Japanese Knotweed invasive species in autumn bloom, horizontal aspect

Japanese Knotweed: Do’s and Dont’s

Advice on dealing with invasive plant Japanese Knotweed growing in your garden

Japanese Knotweed is an extremely invasive plant that can cause a whole host of damage to property, from structural damages, as well as affecting the value of a home. That’s why having the necessary home insurance and buildings insurance can help protect you financially against the ravaging affect that this weed can have on an environment. Below you’ll find a basic list of do’s and don’ts to consider when dealing with Japanese knotweed.

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Japanese Knotweed (Fallopia japonica), an agressive invasive species, partially covers an invasive plant sign.
Japanese Knotweed (Fallopia japonica), an aggressive invasive species. If you have this plant in your garden, it is recommended that you hire a specialist and do not attempt to deal with it yourself.

DOs

  • Treat knotweed as soon as you are aware of it, because the more it establishes itself, the more damage to the surroundings it will cause as well as being more difficult to remove.
  • Try to keep any outbreak of knotweed isolated; therefore this helps to avoid the risk of spreading it further.
  • Contact the appropriate authorities to eradicate the weed thoroughly. There are many specialists in the field that have the appropriate equipment and experience to deal with the threat of Japanese knotweed.
  • Make use of the appropriately licensed herbicides and chemicals to help get rid of Japanese Knotweed, and do so in a safe and efficient manner. Remember to wear protective clothes when handling herbicides or chemicals.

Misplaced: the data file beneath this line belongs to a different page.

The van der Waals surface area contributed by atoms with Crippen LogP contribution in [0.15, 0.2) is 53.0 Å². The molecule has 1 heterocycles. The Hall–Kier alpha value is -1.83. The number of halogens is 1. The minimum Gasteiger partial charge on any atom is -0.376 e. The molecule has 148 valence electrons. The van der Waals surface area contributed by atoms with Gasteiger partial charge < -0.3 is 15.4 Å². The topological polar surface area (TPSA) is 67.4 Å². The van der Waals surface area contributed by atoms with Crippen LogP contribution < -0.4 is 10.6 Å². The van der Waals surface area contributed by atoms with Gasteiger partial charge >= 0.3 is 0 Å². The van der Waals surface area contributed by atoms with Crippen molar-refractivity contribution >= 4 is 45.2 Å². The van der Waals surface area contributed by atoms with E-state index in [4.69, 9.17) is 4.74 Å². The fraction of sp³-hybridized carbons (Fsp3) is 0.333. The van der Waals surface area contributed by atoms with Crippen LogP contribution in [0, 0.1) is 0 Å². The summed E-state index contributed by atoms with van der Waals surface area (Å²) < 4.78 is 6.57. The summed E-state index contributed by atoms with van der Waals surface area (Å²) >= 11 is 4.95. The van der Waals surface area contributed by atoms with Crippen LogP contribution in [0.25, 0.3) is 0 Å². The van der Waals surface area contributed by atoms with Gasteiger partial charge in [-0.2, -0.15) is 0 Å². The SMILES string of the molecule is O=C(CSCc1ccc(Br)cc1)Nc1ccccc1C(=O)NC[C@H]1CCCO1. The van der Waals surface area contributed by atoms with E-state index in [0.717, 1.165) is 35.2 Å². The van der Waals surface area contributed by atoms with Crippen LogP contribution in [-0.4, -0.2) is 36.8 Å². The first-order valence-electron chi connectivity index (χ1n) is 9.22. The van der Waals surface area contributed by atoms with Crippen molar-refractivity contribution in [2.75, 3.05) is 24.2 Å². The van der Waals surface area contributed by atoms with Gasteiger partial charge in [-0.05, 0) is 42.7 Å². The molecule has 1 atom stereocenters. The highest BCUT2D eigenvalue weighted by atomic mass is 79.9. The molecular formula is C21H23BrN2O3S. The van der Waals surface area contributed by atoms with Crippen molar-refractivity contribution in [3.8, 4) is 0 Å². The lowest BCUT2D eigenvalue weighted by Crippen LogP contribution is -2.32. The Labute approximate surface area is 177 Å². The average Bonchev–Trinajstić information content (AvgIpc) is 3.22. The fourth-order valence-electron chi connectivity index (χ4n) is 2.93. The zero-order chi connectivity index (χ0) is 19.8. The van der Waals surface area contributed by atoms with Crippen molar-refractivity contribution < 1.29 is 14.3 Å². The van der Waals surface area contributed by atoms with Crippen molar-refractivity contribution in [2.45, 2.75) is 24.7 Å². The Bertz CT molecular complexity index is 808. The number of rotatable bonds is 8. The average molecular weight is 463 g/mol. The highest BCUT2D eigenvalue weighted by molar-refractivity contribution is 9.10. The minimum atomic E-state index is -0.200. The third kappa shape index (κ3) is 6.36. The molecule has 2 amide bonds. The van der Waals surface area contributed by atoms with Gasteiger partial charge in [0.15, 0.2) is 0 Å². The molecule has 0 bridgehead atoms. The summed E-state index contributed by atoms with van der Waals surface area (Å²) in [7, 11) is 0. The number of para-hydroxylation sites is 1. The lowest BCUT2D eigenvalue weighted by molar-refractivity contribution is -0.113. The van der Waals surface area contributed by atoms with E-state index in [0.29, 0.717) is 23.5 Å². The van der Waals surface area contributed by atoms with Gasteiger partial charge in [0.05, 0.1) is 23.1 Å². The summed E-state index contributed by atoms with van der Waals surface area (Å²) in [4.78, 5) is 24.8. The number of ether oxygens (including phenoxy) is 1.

• Contact the local councils and environment agencies to gain further advice on how to affectively kill off the weed and how to correctly dispose the materials.
  • Dispose of knotweed at the correct facilities making sure that the contents are secured thoroughly ensuring no spillage of the contaminated materials.
  • Make sure that any clothes and shoes that have come into contact with the weed are checked and washed thoroughly to ensure that contamination isn’t spread further.
  • Remember to recheck any previously contaminated areas for up to 2-3 years after removal, ensuring that no re-growth has occurred.
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DON’Ts

  • Do not Attempt to dig the weed out – it can potentially stimulate the weed into growing more rapidly, taking over an area more quickly.
  • Do not pull the weeds out of the ground, as this can expose part of the infectious crowns, stimulating growth.
  • Do not use a lawnmower or hedge trimmers to cut down the knotweed as this can infect the surrounding areas, making the threat that much more difficult to destroy.
  • Do not use unlicensed herbicides and chemicals close to any watercourse, plants or wildlife as you could damage the environment.
  • Do not use any part of the weed to be integrated into compost as this can ignite another outbreak, due to the resilient nature of knotweed.
  • Do not dispose in garden waste pick-ups as this can transport the pest to other locations. Dispose of it on site by allowing it to dry out and then burn the remains. There are also specialised facilities available that dispose of Knotweed professionally.
  • Do not spread any soil that has been contaminated with the Japanese Knotweed rhizome, as the root system is exceptionally resilient and regenerative. Take note that anything within 7 metres of an infected site may contain the weed’s root system.
  • Do not do anything illegal! If you spread Japanese Knotweed, you will be breaking the Wildlife and Countryside Act 1981. So, take care and deal with this invasive plant the correct way.